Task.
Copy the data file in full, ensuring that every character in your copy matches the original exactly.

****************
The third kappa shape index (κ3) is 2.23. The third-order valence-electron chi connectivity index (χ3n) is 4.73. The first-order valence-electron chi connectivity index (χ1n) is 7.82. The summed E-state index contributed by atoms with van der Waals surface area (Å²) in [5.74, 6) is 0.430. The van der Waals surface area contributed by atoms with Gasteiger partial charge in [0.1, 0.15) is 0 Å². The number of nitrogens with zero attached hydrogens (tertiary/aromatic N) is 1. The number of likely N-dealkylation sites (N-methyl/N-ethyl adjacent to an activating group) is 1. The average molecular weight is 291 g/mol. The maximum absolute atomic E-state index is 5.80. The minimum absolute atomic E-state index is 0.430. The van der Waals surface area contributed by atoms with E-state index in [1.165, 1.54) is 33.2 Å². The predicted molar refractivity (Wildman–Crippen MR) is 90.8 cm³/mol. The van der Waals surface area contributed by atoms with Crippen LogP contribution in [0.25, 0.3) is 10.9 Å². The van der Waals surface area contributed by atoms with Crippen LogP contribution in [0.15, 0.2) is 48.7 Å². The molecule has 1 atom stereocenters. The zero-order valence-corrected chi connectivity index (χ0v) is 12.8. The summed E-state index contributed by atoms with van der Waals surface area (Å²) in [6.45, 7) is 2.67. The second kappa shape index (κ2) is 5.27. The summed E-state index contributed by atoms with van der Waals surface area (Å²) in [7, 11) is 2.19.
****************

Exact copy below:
The third kappa shape index (κ3) is 2.23. The third-order valence-electron chi connectivity index (χ3n) is 4.73. The first-order valence-electron chi connectivity index (χ1n) is 7.82. The summed E-state index contributed by atoms with van der Waals surface area (Å²) in [5.74, 6) is 0.430. The van der Waals surface area contributed by atoms with Gasteiger partial charge in [0.1, 0.15) is 0 Å². The number of nitrogens with zero attached hydrogens (tertiary/aromatic N) is 1. The number of likely N-dealkylation sites (N-methyl/N-ethyl adjacent to an activating group) is 1. The average molecular weight is 291 g/mol. The maximum absolute atomic E-state index is 5.80. The minimum absolute atomic E-state index is 0.430. The van der Waals surface area contributed by atoms with E-state index in [1.165, 1.54) is 33.2 Å². The predicted molar refractivity (Wildman–Crippen MR) is 90.8 cm³/mol. The van der Waals surface area contributed by atoms with Crippen LogP contribution in [0.25, 0.3) is 10.9 Å². The van der Waals surface area contributed by atoms with Crippen LogP contribution in [0.15, 0.2) is 48.7 Å². The molecule has 1 atom stereocenters. The zero-order valence-corrected chi connectivity index (χ0v) is 12.8. The summed E-state index contributed by atoms with van der Waals surface area (Å²) in [6.45, 7) is 2.67. The second kappa shape index (κ2) is 5.27. The summed E-state index contributed by atoms with van der Waals surface area (Å²) in [7, 11) is 2.19.